When Bill Mastro offered the same Ward letter in 2004 he described it as being “indisputably authenticated by its presence on a piece of official team correspondence dated April 30, 1912.” But when executed by a secretary, a rarity that could command $25,000 (or $50k per Keating) suddenly plummets in value. Mastro started out the letter at $900 and the Legendary-Mastro website lists the last bid on the letter in 2004 at $1,139, roughly 1/25 of the value of a genuine Ward letter. The Heritage Ward letter opened at $1,000 and has received 6 bids to reach only $1,700 for its current high bid.
When Mastro published his auction results in 2004, the Ward letter appeared as lot 543 and was identified as “Withdrawn.” Now, a decade later, the bogus rarity has resurfaced with its PSA/DNA letter at an auction house like Heritage functioning as an accomplice in the distribution of yet another fake into the hobby. One collector we spoke with who requested anonymity told us, “This letter in the Heritage auction just exposes what these companies like PSA do, they cert bogus and questionable autographs for their friends and auction house buddies.” PSA’s so-called experts also offer $50,000 fakes for sale to unsuspecting collectors. So much for that filter system to keep bad stuff out of the hobby.
Heritage was put on notice by Hauls of Shame since late April about the bogus Ward sig via Twitter.
We asked Chris Ivy why his auction house is selling the fake Ward letter despite the public information indicating it is a forgery and he disputed our claim that the letter was withdrawn from the Mastro sale. Ivy said, “The letter in question sold for $1,139 in the MastroNet Winter 2004 auction, at which time it was authenticated by James Spence and Steve Grad. I am not certain what happened to that letter of authenticity, but the one that currently accompanies it was issued by PSA/DNA on April 10, 2014, certification number V02859. That being said, no human is infallible and if this letter was issued in error the lot will be removed from auction. We will undertake an investigation of your claims.” Ivy did not offer any information regarding the provenance of the Ward letter but despite his company’s checkered past regarding authenticity issues he added, “Heritage would never sell an item which we do not believe to be genuine.”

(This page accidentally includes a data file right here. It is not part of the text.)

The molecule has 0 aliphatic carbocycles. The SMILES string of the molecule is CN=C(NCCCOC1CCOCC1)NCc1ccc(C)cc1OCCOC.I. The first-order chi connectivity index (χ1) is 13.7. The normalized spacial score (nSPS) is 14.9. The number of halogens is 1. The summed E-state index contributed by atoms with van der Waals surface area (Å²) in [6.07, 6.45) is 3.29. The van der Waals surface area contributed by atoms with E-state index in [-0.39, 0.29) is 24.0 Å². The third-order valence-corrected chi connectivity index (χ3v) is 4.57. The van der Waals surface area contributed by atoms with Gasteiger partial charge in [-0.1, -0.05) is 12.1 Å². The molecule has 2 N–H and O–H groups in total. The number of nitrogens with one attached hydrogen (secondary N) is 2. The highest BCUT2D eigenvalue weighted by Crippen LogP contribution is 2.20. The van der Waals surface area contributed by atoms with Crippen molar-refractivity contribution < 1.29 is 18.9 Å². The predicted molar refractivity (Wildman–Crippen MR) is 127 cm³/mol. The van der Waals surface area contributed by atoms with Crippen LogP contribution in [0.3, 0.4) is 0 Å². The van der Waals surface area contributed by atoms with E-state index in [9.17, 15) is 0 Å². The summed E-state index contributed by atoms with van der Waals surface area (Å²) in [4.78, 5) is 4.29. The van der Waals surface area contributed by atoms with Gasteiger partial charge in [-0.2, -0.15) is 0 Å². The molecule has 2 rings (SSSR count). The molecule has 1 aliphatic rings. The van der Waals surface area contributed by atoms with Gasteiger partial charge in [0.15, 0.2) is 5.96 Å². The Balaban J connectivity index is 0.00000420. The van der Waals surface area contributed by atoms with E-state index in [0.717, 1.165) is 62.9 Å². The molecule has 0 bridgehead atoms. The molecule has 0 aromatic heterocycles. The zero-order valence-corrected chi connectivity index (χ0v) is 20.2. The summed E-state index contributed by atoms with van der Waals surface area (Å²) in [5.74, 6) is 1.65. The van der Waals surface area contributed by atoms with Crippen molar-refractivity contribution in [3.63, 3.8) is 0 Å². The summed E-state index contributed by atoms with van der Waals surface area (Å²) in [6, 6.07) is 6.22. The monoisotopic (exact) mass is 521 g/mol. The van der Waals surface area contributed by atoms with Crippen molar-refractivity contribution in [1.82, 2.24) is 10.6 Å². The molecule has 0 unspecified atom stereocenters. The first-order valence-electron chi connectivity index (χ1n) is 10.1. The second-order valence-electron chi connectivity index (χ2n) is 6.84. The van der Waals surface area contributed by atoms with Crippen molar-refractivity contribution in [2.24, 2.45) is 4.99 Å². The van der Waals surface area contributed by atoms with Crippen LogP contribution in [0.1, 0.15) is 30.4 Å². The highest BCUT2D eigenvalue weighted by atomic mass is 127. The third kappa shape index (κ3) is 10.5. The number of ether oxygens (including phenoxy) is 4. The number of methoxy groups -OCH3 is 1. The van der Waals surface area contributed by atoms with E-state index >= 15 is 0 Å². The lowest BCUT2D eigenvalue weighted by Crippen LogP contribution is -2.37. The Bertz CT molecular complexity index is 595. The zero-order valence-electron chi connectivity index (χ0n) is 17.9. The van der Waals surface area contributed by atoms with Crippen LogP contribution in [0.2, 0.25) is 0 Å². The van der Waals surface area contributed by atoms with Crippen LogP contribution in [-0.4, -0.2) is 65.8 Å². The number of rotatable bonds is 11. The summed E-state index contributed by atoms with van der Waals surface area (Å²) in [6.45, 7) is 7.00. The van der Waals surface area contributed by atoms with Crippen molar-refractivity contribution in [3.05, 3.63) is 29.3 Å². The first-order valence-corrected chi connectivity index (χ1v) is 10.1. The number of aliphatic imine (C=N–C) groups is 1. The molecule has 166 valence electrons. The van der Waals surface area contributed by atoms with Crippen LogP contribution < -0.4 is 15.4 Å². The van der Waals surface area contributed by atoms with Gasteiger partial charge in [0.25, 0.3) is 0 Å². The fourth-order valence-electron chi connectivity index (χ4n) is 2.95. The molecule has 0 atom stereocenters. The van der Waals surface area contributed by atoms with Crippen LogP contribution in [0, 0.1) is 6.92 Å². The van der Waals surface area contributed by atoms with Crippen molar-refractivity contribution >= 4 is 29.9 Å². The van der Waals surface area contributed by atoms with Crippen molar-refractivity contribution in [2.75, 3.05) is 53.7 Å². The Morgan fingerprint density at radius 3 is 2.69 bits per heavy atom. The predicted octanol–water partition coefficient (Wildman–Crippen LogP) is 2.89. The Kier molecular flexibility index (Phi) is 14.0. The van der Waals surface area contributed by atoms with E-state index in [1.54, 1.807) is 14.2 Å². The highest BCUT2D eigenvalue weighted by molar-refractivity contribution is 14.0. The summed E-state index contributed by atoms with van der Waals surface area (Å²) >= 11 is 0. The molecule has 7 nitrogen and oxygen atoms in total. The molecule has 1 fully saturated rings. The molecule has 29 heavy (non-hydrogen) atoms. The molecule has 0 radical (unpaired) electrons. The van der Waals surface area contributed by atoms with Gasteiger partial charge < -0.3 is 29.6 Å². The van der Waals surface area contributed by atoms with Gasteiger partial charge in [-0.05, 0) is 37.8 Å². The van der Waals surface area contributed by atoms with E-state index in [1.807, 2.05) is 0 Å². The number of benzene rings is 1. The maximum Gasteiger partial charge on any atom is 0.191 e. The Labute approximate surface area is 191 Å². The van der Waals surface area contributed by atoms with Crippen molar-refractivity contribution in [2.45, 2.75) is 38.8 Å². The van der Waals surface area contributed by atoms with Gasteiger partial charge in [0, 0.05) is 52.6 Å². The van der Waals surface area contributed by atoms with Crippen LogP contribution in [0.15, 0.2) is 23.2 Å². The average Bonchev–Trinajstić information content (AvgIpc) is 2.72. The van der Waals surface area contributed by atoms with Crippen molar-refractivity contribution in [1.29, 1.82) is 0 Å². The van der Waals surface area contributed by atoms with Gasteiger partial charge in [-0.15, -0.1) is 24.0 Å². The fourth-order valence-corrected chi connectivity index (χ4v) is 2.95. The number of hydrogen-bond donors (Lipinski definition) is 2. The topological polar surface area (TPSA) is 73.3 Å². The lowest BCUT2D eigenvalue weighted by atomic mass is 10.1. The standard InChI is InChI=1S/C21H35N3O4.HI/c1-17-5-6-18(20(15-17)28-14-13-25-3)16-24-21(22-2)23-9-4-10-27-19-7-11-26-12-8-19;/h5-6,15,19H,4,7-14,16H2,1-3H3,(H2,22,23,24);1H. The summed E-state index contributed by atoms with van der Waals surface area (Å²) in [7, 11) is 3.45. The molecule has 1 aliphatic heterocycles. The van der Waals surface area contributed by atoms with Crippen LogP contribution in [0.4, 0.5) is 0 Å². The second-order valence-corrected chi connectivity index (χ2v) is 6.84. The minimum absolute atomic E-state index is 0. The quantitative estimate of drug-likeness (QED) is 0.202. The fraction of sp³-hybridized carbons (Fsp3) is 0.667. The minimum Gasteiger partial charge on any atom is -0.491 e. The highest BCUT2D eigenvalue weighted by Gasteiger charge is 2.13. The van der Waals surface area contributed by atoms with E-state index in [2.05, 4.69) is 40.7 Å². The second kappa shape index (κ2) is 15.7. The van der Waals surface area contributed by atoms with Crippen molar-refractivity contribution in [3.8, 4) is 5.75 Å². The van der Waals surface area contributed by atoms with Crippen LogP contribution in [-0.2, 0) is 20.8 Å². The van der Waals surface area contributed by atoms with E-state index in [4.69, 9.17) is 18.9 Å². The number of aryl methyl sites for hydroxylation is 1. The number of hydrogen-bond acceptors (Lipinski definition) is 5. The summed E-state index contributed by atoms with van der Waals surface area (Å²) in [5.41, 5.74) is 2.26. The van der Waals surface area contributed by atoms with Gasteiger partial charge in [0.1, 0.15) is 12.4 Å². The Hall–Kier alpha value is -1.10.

We also contacted the offices of Quality Autographs to ask Kevin Keating why he was peddling the other bogus Ward for $50,000 and why he would put his name on a PSA LOA that falsely claims the Heritage letter is genuine? A representative said Keating was traveling and he did not respond to our inquiry.
Joe Orlando's PSA/DNA crew headed by Steve Grad (right) certified the Ward fake as genuine with its own cert code "V02859". The fake also got by HA employee Mike Gutierrez (center) who is a past PSA and current JSA "expert."
While its difficult to get collectors or dealers to criticize Ivy and Heritage publicly for fear they will be banned from bidding in future HA sales one collector summed up of the feelings of most when he told us, “Is he (Ivy) a criminal mastermind or does he lack the mental acuity required for such a nefarious title? The time tested adage of “Fool me once, shame on you – fool me twice shame on me, would normally apply in this case, but never before has there been a need to figure out who to blame when the count reaches ‘fool me 20 times’?”
Although collectors and hobbyists regularly accuse auctioneers like Ivy of knowingly selling questionable items and outright fakes, the auctioneers can always fall back and lay the blame on the authentication company issuing the LOA. That’s an auctioneer move taken right out of the Bill Mastro playbook.
The offering of the PSA-certified Ward letter at Heritage is a perfect case study to illustrate what the third-party authentication company has been banking on all along since Bill Mastro helped put the system into place over fifteen years ago: Have the LOA not guarantee anything and let everything else boil down to a matter of opinion, even when the evidence is overwhelming that an item is a forgery. As long as the PSA/DNA LOA has all of the facsimile signatures of the alleged experts, that’s all that matters. What the third-party giant has illustrated with the Ward letter is how effective their formula is in facilitating the execution of the perfect hobby crime.
Or maybe it’s just the next best perfect crime in line after someone successfully smuggled all of these Ward letters out of the National Baseball Library in Cooperstown. Heritage and PSA are all too familiar with that, too.